Back in 1989, the Festival International de Jazz de Montreal organized several tribute concerts surrounding bassist Charlie Haden and many of his renowned peers. Of the various and sundry combinations put on display, the pairing of Haden with Brazilian composer and master musician Egberto Gismonti was surely the most inspired. Far from a marketing ploy, this duo seemed perfectly logical, considering that Haden and Gismonti had joined forces with Don Cherry a decade earlier to form Magico, a “world music” trio working within the ECM mold. Now for the first time, almost 80 minutes of music from Haden and Gismonti’s Montreal performance can be heard on disc.
Although a democratic spirit prevails, this is clearly Gismonti’s showcase, the lion’s share of originals coming from his pen. On 12-string guitar, he flies up and down the fret board in pyrotechnic displays that evoke a strong folk-like quality, with Haden’s own primal voice proving to be a perfect match. As a pianist, Gismonti’s classical upbringing is conspicuously evident. Overall, the results are both intimate and celebratory.
Track Listing: Salvador, Maracat
Personnel: Charlie Haden (bass), Egberto Gismonti (guitar, piano)
I was first exposed to jazz when I was tiny. My earliest memory is watching Ella Fitzgerald scat on a Christmas special when I was no older than four. Like many who are from tiny towns, my first extended exposure was listening to the high school jazz band when I was a kid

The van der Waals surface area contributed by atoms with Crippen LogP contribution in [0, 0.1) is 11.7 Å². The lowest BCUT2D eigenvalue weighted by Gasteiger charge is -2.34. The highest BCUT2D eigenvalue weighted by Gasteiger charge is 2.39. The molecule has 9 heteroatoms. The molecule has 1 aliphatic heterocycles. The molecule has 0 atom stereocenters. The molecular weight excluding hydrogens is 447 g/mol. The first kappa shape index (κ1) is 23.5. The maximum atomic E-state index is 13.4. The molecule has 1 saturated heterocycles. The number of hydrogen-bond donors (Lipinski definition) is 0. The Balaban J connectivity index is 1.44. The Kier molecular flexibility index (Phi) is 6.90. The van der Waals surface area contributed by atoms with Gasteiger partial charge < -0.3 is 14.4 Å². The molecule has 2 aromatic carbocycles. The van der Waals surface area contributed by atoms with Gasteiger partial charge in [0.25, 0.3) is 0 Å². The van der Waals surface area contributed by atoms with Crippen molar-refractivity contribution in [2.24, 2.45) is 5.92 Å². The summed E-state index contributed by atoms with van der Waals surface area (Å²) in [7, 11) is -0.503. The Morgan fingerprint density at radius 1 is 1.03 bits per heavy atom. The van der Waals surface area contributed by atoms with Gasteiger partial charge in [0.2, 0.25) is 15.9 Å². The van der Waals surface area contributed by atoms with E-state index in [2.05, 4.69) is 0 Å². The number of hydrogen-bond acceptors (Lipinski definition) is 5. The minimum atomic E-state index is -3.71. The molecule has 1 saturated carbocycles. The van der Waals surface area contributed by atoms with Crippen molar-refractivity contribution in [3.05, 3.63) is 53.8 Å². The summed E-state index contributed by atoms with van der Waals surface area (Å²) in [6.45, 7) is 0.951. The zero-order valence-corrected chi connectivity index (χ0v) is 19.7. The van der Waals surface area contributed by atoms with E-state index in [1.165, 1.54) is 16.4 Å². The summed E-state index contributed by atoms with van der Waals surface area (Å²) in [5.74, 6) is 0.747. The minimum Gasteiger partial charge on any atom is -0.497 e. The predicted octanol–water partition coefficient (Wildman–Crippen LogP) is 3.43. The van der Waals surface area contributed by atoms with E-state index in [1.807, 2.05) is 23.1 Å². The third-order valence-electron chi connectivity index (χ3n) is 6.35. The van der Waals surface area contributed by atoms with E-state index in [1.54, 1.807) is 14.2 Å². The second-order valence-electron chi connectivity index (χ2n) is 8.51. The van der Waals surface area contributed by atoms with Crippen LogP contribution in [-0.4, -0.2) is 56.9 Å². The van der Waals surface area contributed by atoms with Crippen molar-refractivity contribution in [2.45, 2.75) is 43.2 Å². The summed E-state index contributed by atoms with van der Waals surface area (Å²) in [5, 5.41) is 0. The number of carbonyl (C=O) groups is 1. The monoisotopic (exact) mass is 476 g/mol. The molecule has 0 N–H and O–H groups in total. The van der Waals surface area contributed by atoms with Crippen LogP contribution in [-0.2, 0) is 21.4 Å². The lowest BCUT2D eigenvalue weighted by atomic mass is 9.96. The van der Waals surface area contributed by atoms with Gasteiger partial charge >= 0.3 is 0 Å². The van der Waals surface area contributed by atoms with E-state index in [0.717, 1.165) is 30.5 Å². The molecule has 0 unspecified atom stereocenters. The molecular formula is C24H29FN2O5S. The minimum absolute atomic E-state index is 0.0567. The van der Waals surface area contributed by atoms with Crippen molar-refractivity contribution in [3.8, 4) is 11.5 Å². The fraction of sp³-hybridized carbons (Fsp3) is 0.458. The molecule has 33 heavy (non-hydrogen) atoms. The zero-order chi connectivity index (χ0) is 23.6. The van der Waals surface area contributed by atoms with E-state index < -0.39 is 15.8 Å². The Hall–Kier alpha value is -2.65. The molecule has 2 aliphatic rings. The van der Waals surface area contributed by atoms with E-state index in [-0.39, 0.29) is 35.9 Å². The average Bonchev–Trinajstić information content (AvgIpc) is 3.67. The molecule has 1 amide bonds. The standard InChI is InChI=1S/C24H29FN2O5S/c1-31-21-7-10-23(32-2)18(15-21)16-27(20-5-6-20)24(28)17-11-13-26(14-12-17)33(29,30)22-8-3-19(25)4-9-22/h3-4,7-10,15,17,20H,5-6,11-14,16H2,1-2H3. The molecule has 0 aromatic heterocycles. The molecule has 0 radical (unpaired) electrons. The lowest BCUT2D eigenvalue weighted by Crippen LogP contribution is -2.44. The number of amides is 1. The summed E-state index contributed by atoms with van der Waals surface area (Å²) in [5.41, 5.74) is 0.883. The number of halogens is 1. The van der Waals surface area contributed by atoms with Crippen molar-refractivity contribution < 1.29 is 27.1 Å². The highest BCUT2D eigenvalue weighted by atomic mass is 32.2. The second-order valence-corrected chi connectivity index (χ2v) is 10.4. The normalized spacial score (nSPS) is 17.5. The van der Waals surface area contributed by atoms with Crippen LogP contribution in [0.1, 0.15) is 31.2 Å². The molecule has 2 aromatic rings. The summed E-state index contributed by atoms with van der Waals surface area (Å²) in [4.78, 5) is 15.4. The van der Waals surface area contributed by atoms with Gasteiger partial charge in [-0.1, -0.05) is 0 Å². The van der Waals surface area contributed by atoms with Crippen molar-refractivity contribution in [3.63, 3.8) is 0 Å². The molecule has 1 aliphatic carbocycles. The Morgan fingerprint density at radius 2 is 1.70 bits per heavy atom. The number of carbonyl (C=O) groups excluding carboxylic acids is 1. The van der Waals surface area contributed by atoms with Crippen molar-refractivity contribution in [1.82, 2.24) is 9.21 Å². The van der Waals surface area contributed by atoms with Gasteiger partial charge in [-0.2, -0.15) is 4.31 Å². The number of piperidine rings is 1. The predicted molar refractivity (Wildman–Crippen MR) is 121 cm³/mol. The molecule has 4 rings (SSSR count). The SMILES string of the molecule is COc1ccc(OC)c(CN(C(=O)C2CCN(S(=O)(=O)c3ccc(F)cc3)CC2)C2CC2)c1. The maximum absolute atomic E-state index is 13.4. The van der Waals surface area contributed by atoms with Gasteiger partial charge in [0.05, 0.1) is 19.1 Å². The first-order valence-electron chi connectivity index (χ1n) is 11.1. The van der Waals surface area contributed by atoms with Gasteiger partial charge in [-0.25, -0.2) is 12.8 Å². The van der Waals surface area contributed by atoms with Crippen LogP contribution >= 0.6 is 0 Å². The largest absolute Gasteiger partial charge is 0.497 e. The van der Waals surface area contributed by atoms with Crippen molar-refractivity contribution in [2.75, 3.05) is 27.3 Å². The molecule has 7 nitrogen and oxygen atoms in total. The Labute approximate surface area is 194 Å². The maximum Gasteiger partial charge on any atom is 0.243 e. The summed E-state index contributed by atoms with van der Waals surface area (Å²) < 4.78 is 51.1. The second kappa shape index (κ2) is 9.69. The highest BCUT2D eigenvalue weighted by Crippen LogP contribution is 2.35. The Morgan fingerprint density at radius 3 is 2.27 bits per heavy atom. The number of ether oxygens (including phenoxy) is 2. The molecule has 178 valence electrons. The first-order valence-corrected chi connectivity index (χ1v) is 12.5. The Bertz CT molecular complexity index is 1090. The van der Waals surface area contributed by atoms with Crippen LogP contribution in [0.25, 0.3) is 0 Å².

I was first exposed to jazz when I was tiny. My earliest memory is watching Ella Fitzgerald scat on a Christmas special when I was no older than four. Like many who are from tiny towns, my first extended exposure was listening to the high school jazz band when I was a kid. For some reason I remember an arrangement of Hey Jude they did. My first real exposure was Stan Kenton in the Smithville, MO high school gym. Kenton and the band director there were old friends, so he would play there from time to time. My dad took me without telling me where we were going and it was the only show he ever took me to. I remember that Bobby Shew played Send In Clowns and I damn near levitated I was so excited. The huge sound and amazing chords floored me. I believe I was 13 at the time. I immediately started practicing and taking lessons. Music became a passion and nearly a career. I also listened to Dick Wright's Jazz Show on KANU every night. I can't even start to explain what I learned lying in bed listening to Dick talk about jazz. I met him once when I was struggling to put together a solo for Joy Spring playing in a combo at KU. Stopped by his office and asked for recommendations. He showed up at my jazz ensemble rehearsal the next day with a tape with example solos. What a kind man Dick Wright was.
My advice to new listeners is to stop worrying about what music is important and focus on music you like. I spent quite a bit of my music life listening to important music I didn't necessarily like. Must say I have quite a bit more fun now listening to music that I deeply enjoy. Some of it is even important.
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